She felt "invisible" | Topeka human traffic victim shares her story

By  | 

TOPEKA, Kan. (WIBW)- "It does something to you that is invisible to everybody else. This time I'm going to be heroic. This time I'm going to say something."

A Topeka woman, whom we will call "Jane", was trafficked for 22 years. We cannot reveal her true identity for security purposes.

Jane says she was first trafficked from 16 to 36-years-old. She was traumatized by 5 pimps in Topeka and Kansas City.

"Every time my dog barked, I would jump under the coffee table. Nobody sees it or understand why or jump or why they can't touch me or why I get triggered at music, at movies," says Jane. "He knocked me a 360 into the television and bit off my fingernails and threatened to cut off my hair. I was scared. I couldn't even go to the bathroom with the door shut."

"There are a lot of victims and a lot of potential victims"

The National Human Trafficking Resource Center says there have been 949 human trafficking calls since 2007 in Kansas with 126 calls in 2015.

Shawnee County District Attorney Chad Taylor, Topeka Rescue Mission Executive Director Barry Feaker and Topeka Police's Lt. Andrew Beightel say it is a big problem in Topeka.

"It's a terrifying situation. It is everywhere that is the reality of it. There are 10 that are working through the court system right now," he says.

"In the last 12 months, we have intervened in 45 cases," Feaker says.

"It is growing. There are a lot of victims and a lot of potential victims as well," says Topeka Police's Lt. Andrew Beightel. "It is a felony, a very high felony," he adds.

Others from the community are speaking out as well.

"We got to do something to stop this," says Topeka City Council member Sandra Clear who is also a mother and a local teacher, says her own students have experienced human trafficking and parents need to be aware of warning signs.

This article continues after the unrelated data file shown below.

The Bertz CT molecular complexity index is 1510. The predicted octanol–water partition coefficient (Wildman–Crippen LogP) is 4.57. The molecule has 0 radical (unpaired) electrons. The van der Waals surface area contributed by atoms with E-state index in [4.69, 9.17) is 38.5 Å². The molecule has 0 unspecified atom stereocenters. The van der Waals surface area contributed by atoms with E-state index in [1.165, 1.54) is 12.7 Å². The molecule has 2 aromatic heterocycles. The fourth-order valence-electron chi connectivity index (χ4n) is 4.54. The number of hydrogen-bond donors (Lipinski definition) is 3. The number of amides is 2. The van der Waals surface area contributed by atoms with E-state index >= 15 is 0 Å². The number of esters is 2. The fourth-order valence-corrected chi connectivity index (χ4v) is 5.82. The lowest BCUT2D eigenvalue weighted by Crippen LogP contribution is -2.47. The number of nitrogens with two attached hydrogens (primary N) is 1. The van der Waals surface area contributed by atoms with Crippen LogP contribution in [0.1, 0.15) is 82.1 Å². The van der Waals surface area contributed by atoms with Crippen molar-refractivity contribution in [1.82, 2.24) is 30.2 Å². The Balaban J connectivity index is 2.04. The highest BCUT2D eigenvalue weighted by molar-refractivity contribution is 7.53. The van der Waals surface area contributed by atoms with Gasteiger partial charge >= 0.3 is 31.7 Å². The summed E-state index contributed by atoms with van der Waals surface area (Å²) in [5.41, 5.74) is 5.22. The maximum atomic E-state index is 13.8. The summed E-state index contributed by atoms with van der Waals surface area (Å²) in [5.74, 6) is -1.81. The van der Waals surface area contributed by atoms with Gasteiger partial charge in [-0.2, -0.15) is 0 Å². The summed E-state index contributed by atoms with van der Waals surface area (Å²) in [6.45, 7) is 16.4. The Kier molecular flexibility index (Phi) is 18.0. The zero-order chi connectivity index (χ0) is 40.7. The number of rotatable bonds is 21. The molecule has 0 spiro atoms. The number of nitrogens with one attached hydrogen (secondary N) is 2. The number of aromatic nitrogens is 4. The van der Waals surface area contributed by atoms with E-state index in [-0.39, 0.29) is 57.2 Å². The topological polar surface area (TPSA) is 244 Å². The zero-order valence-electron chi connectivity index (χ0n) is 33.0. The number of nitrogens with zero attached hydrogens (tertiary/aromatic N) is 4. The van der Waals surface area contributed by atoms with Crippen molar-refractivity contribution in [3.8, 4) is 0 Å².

"I think it's so important to educate our kids. You got to love your kids. You got to make them know they are loved. I've seen children get sucked into the need of human trafficking because they need to feel loved by that one special person. There's a lot of parents that don’t want our kids to know about it or that they don’t want to admit it's really happening or it's too scary to even think about," says Clear.

Restoring Hope

To help give Jane a new life, the Topeka Rescue Mission sent out an anonymous woman whom we will call "Sarah" since she needs to remain anonymous. She is part of the Mission's new Restore Hope program to help human trafficking victims escape.

"So, it doesn't become their identity that they are a victim of human trafficking, but that they can become a victor. To understand what it's like to be with somebody and walk with them through possibly a hopeless time," says Sarah.

"It's so dangerous for our personnel to do this," says Feaker. He says the anonymous person first has to establish a bond with the victim, which could take months. "In order for them to break free of that, they really need to trust you to do that," he says.

Sarah built enough trust with Jane to give her a safe haven.

"I am blessed because I have people helping me, but there are not enough people helping because there is a lot more of us out there and we have to talk about it," says Jane.

By talking about it, officials say that it also promotes awareness.

"Traffickers will surround a victim and let them know they are not worth anymore," says Feaker.

"You want to have worth. God, you just gotta care!" says Jane.

Jane is still taking steps towards recovery. For now, she wants to be the voice for others who may be in danger.

"It destroys you. I'm going to help someone else. I'm going to be that person and I want to make a difference," says Jane.

What to watch out for

There are important signs to human trafficking. Kansas Attorney General Derek Schmidt's Office has as list of questions you may need to answer if you see signs of human trafficking:

  • Are people living with their employer?
  • Are there bruises or signs of physical abuse?
  • Do minors have a girlfriend or boyfriend who is noticeably older?

If you or someone you know is being forced to engage in any activity and cannot leave, call the toll-free National Human Trafficking Resource Center Hotline at 1-888-3737-888 or text INFO or HELP to BeFree (233733) to access help and services.

You can also call Crime Stoppers at 234-0007.